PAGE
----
Should the climbing details go in the infobox? One purpose of the infobox is to make certain notable facts about the rock readily visible. If we look at other technically-difficult mountains, first ascents and other such details are often included in the infobox. I don't see that the fact that climbing Shiprock is illegal or culturally insensitive is relevant to whether this is included in the infobox. (For one thing, I've not seen a source saying it was illegal in 1939, but even if it was illegal at the time, the fact that it was climbed is still notable.) I would however suggest that, in addition to stating the grade, we append "(illegal)" or some other one or two word note. I don't feel that the current footnote gives the fact sufficient prominence: it would be easy to assume the footnote is simply a reference, and not bother reading it.
Last, there's the question of whether the ascent should be marked "first ascent" or "first recorded ascent" in the infobox. First, there's the technical point that the mountain infobox only supports the former. But that isn't good grounds for making a decision. So far as I'm aware, no-one has offered a reliable source that even suggests that there may have an earlier ascent, either an earlier 20th century one, or one by the Navajo. Diastar says that his grandfather said there were "handholds going up the cliffs"; with respect to him, this isn't a verifiable source, unless he published something saying this. I always dislike having to say this, but the fundamental tenant of Wikipedia is verifiability, not truth. It may be true, but if it isn't verifiable, we shouldn't say it. (And by verifiable, we mean something that can be verified by scholarly research, not be scaling the rock in search of handholds.)
I am frequently surprised by some examples of things that have been climbed by native peoples without modern aids, and I think I'm happier to entertain the possibility of a native Navajo ascent than User:Spireguy seems to be. (Though this may well be because he has better sources than me and/or more accurate picture of what is involved in this climb: I've never even visited New Mexico.) Shiprock is a 5.9 (or HVS for those on this side of the pond). I would be interested in comparing this with some things were native ascents are incontrovertibly known to have happened, such as, for example, Stac Lee. But that aside, there is no verifiable evidence to suggest an ascent did happen, or even that it might have done. And in such a situation, I feel we should simply describe it as the "first ascent", not the "first recorded ascent". A useful analogy is Mount Everest. Whilst I can't imagine anyone suggesting a native Sherpa ascent, it is certainly conceivable that Mallory and Irvine reached the summit in 1924. The general consensus is that they probably didn't, nevertheless it is certainly a possibility. But Hillary's and Tenzing's 1953 ascent is still listed simply as the "first ascent".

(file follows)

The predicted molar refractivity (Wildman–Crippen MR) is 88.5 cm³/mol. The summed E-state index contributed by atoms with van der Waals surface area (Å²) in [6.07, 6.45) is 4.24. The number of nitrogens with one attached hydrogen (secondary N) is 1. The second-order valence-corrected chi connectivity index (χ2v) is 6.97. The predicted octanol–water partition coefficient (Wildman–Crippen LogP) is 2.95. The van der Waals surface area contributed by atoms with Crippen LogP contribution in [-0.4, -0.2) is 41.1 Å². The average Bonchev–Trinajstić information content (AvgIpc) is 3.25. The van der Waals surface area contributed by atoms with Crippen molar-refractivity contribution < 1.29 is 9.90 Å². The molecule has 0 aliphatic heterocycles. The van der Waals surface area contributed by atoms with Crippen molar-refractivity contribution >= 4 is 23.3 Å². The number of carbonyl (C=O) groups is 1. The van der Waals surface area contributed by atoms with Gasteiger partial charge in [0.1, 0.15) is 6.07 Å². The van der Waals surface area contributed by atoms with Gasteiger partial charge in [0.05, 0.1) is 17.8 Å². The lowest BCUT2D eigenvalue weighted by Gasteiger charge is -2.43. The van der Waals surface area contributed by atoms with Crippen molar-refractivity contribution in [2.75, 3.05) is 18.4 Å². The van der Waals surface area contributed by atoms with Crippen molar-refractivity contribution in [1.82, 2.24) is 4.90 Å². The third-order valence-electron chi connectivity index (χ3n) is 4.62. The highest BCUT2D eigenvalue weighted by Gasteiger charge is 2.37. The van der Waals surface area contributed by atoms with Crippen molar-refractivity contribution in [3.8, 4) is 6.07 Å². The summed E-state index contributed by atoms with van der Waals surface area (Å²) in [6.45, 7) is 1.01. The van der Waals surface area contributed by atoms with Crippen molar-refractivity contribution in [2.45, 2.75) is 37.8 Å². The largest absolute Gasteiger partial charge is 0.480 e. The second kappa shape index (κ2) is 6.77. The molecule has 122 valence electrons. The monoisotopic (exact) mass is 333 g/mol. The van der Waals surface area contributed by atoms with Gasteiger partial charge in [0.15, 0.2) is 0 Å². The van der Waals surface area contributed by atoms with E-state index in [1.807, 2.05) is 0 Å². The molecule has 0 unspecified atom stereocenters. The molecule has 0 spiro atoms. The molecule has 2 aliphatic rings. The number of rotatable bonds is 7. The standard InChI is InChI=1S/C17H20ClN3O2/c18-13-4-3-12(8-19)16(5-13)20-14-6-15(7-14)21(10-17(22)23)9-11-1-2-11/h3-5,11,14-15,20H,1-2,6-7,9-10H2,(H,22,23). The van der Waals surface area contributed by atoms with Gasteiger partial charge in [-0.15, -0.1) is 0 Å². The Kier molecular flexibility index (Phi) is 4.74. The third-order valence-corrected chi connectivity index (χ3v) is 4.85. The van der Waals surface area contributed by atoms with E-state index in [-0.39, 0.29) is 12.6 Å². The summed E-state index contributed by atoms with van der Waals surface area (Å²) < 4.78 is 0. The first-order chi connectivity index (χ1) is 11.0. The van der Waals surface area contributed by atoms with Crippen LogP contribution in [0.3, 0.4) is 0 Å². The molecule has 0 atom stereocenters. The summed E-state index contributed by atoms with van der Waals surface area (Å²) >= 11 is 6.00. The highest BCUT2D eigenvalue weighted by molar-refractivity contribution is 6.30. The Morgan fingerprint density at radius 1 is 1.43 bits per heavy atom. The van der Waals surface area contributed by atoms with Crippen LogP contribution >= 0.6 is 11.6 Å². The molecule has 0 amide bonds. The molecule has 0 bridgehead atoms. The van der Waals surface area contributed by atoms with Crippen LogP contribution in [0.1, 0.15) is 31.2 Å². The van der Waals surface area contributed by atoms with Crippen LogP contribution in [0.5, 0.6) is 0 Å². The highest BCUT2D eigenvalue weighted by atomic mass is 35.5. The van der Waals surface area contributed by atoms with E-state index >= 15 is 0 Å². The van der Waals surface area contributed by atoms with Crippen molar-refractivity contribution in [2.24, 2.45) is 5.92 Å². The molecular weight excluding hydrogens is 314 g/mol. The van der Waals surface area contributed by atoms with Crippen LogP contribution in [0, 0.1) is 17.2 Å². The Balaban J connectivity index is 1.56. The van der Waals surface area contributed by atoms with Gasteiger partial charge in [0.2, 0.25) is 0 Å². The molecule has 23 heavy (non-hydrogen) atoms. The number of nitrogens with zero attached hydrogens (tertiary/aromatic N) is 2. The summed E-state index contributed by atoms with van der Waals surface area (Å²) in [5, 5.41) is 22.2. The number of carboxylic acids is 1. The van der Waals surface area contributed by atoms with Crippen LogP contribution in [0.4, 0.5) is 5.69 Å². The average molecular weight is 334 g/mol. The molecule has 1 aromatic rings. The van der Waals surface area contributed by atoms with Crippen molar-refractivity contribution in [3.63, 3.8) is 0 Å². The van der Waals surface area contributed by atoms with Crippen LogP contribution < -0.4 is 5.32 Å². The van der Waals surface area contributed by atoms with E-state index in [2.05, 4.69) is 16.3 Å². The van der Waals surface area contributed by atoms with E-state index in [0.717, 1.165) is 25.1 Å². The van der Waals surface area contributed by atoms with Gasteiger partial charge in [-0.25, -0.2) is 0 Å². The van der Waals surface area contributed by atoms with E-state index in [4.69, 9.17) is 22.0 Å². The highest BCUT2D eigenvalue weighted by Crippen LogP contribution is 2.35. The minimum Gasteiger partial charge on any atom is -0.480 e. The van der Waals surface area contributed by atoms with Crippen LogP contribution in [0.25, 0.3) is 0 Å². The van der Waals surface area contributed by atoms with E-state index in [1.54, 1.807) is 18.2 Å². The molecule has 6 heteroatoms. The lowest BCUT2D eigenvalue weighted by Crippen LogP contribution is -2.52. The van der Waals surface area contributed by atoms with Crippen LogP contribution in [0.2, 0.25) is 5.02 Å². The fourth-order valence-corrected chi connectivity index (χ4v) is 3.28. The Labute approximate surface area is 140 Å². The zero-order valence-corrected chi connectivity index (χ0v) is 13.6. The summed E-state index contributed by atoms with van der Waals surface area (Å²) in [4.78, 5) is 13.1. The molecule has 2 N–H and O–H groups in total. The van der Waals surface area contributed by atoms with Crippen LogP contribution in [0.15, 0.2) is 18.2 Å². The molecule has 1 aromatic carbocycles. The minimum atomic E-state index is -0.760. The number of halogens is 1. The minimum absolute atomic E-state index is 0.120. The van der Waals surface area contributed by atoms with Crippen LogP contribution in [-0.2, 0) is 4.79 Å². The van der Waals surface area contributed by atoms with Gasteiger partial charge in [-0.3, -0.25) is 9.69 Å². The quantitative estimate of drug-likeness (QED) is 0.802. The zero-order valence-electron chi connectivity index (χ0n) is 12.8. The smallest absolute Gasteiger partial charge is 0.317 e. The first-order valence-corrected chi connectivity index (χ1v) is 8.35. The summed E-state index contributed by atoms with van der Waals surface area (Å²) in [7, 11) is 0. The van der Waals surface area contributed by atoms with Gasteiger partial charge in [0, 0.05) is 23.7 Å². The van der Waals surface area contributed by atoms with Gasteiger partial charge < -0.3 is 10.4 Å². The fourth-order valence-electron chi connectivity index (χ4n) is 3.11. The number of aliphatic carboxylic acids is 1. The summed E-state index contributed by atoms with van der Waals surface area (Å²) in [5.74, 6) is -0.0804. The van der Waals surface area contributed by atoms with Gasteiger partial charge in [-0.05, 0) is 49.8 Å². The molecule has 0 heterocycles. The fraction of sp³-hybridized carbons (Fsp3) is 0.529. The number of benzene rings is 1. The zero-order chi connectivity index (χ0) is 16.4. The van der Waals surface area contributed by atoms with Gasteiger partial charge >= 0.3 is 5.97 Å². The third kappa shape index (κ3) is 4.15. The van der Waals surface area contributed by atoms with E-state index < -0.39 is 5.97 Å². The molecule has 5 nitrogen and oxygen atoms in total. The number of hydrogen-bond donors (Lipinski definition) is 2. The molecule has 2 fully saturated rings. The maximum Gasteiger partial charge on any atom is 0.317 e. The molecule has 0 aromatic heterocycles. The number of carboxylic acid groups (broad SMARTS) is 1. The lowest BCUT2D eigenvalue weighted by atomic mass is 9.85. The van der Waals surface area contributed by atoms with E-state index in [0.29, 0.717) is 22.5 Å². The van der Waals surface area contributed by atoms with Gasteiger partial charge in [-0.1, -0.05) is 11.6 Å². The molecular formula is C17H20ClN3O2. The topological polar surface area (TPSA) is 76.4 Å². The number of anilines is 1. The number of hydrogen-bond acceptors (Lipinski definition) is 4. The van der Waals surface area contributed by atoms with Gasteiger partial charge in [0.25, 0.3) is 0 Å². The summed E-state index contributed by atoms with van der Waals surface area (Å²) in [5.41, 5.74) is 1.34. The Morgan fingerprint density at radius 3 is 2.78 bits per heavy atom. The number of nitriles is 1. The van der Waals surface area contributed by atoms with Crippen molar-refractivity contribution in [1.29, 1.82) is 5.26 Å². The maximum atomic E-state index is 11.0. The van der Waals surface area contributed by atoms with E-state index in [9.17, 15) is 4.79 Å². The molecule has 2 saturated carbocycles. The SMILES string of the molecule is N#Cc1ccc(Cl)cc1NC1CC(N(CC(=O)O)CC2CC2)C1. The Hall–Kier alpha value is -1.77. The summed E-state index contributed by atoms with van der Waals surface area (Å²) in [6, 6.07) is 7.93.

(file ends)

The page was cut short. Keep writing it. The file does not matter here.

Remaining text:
- Thanks for the input! Luckily, there is not a dispute about the sierra club historic ascent information being included in the article. The easiest route information might not be clear to a reader unfamiliar with climbing terminology (similar to the myths and geology). It might make sense to expand on that to improve the article.
- In general, the mountain project infobox parameters are not clear to me. It would be helpful to understand what the logic was in deciding on this particular set of information. The physical attributes are a different category of information from first ascent/easiest route. At least, I would say that does raise the question of POV. There are plenty of notable characteristics about the peak. The question is which ones are of general interest to a broad public. If making this information relevant and understandable to a broad public means adding further information and clutter, is it more suitable for the body of the article - where it can be expanded?
- Similarly, the coordinates and topo map could be merged into one section. As it is now, the topo map only defines topographic maps and the USGS. Is this relevant information to include in the infobox?
- For example, coordinates results in http://stable.toolserver.org/geohack/geohack.php?pagename=Shiprock¶ms=36_41_16_N_108_50_12_W_type:mountain_region:US Even if the topo section linked to http://geonames.usgs.gov/pls/gnispublic/f?p=gnispq:3:14947273587273494876::NO::P3_FID:915902 Wouldn't that be redundant as this could be included in the geohack information? It has a topo map. Wrong one?
- My point about the FA is that it is covered in some detail in the body of the article and that for the easiest route to be understandable for a broader public, that would need more information.
- FA vs FRA does not seem so controversial. "In climbing, a first ascent (FA) is the first modern recorded climb to reach the top of a mountain, or the first to follow a particular climbing route. " In this case, adding the word recorded only supports the definition of a first ascent and clarifies that for the non-climbing public.